by Rod Kebble
If you’d gone down to Pierrepont Farm on Tuesday, 6th January, you’d have been sure of a big surprise — for a team from Norfolk-based woodworkers, Flights of Fantasy, were building a pond-dipping platform across one corner of the pond in front of the dairy.
This photo was taken at about 1045 on 6th January and shows the first sections being put into place, building out from the dairy end towards the south side of the pond.
Made possible by grants from the D’Oyly Carte Charitable Trust and The Cobb Charity — to whom we are extremely grateful — the construction of the platform will allow several pond-dippers at once to cast their nets without getting their feet wet and/or leaving their boots stuck in the mud at the pond’s edges.
A couple of hours later and the platform has reached the other shore. In order not to puncture the self-sealing Bentomat geosynthetic clay lining of the pond, the six pairs of legs rest on pads designed to spread the load.
It is anticipated that the platform will get plenty of use by school groups (and others) visiting the farm in term time and from visitors to school holiday activity mornings, as well as on the farm’s 2015 open day on Sunday 7th June, which will take the form of a Festival of Farming, Food and Wildlife. Successful dippers to all such events will be able to examine their catches in the education room located in the nearby dairy building.
A photo taken the next morning, showing the presence of a hard frost. Fortunately, the workmen had departed and there was no need for wading in these icy conditions. The pond was created in May 2011, shortly after the new dairy opened, and is fed by rainwater from the dairy’s 2,500 square metre roof. The pond was deliberately left to stock itself, which it quickly did.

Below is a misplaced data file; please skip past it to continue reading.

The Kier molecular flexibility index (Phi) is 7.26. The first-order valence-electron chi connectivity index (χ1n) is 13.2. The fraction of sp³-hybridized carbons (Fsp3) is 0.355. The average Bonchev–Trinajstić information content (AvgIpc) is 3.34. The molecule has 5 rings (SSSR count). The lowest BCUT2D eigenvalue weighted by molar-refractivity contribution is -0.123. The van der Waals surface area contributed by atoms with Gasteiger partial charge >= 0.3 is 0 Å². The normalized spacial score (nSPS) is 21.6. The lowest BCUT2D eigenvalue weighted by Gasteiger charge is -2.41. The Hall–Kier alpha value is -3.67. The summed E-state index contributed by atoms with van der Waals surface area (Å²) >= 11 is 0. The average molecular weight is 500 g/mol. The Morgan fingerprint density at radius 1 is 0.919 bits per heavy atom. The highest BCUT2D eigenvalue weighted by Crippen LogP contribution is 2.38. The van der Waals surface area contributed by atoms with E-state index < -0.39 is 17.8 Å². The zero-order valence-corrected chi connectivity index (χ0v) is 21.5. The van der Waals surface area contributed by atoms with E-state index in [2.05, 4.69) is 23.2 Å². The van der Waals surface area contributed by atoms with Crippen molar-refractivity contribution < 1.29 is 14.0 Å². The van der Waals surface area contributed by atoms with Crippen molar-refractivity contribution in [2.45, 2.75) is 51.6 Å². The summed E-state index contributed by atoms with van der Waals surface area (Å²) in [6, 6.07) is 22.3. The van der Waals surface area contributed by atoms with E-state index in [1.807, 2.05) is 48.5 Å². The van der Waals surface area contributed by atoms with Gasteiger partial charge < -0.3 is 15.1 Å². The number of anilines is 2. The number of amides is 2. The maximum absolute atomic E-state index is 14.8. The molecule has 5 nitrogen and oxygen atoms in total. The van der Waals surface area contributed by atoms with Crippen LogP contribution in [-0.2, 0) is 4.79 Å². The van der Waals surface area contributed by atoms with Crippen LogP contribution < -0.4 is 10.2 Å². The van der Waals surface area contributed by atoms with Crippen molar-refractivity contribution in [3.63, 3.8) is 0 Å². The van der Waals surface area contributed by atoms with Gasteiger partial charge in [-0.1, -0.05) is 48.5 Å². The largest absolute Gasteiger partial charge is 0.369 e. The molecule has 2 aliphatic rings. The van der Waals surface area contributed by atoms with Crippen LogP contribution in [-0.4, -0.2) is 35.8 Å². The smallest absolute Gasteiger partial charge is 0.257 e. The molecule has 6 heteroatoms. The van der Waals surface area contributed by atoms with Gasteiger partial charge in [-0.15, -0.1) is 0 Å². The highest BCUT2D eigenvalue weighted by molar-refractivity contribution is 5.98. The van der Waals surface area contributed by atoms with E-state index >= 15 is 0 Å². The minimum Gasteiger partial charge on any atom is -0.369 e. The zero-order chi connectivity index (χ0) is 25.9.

Two days after the installation of the platform, the weather had changed again and looked positively balmy. Pond-dippers may analyse their catch in the education room, located to the left of the dairy’s clock tower.
by Rod Kebble
The monitoring group conducted its eighth annual Autumn/Winter bird survey on 10th and 15th November.
The results of the survey by transect begin here and the updated species list is shown here.
Salient points to emerge from the survey are that there were more species observed than in the past two years but fewer numbers of the more common species — except woodpigeon and jackdaw. A woodcock was seen for only the second time on a scheduled survey (though others have been sighted in Tankersford Wood at other times), while collared dove and mandarin were seen for the first time during a winter survey.
by Brian Lavers
Arch and Tom share their rhododendron expertise with Marilyn.
With the birds long past the point of wanting a little peace and quiet for their nesting and rearing, the volunteers have resumed work on the elimination of rhododendron ponticum from the woodland at Pierrepont and have taken up axe, hook and bow saw once more against the invasive pine, birch, etc. among the broadleaf plantations at Green Farm.
We are always looking, without very much success it has to be admitted, for younger volunteers at both properties but at Pierrepont this time we perhaps went too far the other way, being assisted by Tom (8) and Archie (7). At the end of our first session we all agreed that the work was perhaps a little harder than we remembered it from last time, but concluded that this was due to the fact that the rhododendron was just a bit tougher having put on another year’s growth, rather than the fact that we were just a little bit older! Tom and Archie however reckoned it was the best day they had had for a long time and were eager to give it another go.